One example is the pinball physics found in the classic Sonic titles. This is the physics that govern Sonic as he moves or jumps. In Sonic Generations these pinball physics make a return, after being missing from Sonic the Hedgehog 4: Episode I, and so far all is well. The problem is that it's disengaged at times in favour of the visually pleasing autoplay. It gives the impression of a disjointed experience, and you're not always aware of what rule set is in place at all times. One moment you're using the physics engine to build up momentum in a ramp, the next time it's all automated and Sonic runs on his own. It may sound like a small detail to criticise, but it runs through the entire experience like a bad tear on a vinyl.
That aside, Sonic Generations is still the best and most complete use of the engine and an entertaining game from start to finish. The game mechanics are broken, but entertaining enough for us to forgive the flaws. For the most part.
It is easy to notice that Sonic Team have gained a bit of fresh confidence with the unexpected success of Sonic Colours last year. Sonic Generations may not be quite as good as Sonic Colours, but it's a close call. Switching between the two Sonics makes for a varied experience, and the game comes across as fresh even if it feels as if Sonic Team don't quite know what to do with classic Sonic at all times. He plays second fiddle to modern Sonic who gets more exposure when it comes to both story and gameplay. Nevertheless, Sonic Team have created a few really nice levels for classic Sonic, and he is only really held back by the somewhat limited game engine.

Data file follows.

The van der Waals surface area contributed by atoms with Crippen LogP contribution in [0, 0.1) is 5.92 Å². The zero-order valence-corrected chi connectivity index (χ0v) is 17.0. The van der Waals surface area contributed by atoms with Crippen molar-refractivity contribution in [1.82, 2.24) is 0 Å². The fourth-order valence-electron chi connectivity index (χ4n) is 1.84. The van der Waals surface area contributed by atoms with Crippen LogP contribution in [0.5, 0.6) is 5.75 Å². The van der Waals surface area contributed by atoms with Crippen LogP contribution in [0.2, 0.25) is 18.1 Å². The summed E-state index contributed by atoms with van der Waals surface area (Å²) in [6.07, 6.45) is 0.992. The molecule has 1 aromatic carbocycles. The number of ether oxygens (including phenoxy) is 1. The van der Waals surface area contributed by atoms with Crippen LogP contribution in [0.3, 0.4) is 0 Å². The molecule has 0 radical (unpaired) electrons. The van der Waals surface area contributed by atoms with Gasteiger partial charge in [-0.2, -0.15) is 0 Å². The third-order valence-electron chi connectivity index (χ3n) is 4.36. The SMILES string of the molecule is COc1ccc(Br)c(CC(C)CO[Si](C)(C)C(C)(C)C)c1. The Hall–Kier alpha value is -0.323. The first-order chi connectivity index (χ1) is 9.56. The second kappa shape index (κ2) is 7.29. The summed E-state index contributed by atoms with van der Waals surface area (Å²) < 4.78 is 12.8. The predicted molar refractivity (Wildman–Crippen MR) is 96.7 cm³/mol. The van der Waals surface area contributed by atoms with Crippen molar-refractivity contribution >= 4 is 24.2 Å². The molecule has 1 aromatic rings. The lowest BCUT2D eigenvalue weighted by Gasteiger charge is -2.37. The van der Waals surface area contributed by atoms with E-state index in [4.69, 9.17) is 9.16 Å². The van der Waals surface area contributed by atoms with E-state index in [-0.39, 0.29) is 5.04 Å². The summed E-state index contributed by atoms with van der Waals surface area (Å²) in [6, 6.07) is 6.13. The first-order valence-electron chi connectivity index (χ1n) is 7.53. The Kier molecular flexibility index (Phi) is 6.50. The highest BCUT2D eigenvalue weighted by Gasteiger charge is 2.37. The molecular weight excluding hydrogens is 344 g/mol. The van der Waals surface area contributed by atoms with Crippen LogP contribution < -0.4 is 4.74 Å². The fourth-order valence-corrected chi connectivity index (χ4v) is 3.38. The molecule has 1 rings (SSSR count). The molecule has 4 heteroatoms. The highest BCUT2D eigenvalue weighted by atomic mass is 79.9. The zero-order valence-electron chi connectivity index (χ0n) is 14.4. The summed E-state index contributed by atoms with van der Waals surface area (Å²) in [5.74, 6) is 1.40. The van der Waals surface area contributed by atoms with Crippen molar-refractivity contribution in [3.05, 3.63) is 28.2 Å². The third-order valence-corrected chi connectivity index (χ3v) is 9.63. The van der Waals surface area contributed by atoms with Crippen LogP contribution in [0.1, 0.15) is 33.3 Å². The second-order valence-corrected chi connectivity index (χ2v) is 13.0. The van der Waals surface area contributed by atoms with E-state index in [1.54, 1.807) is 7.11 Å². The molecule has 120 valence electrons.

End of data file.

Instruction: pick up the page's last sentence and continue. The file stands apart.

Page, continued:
It is with modern Sonic that the game really shines, and given the amount of years Sonic Team have spent trying to nail Sonic in 3D it's not surprising. It's far from a perfect experience, it's glitchy and slips into autoplay mode too often, but every level offers at least one major breathtaking moment, whether it's a nicely put together piece of nostalgia or an unexpected twist to a classic level it always hit the mark. The bosses are also pretty good, but it feels a bit cheap that you can only use one of the Sonics to fight them.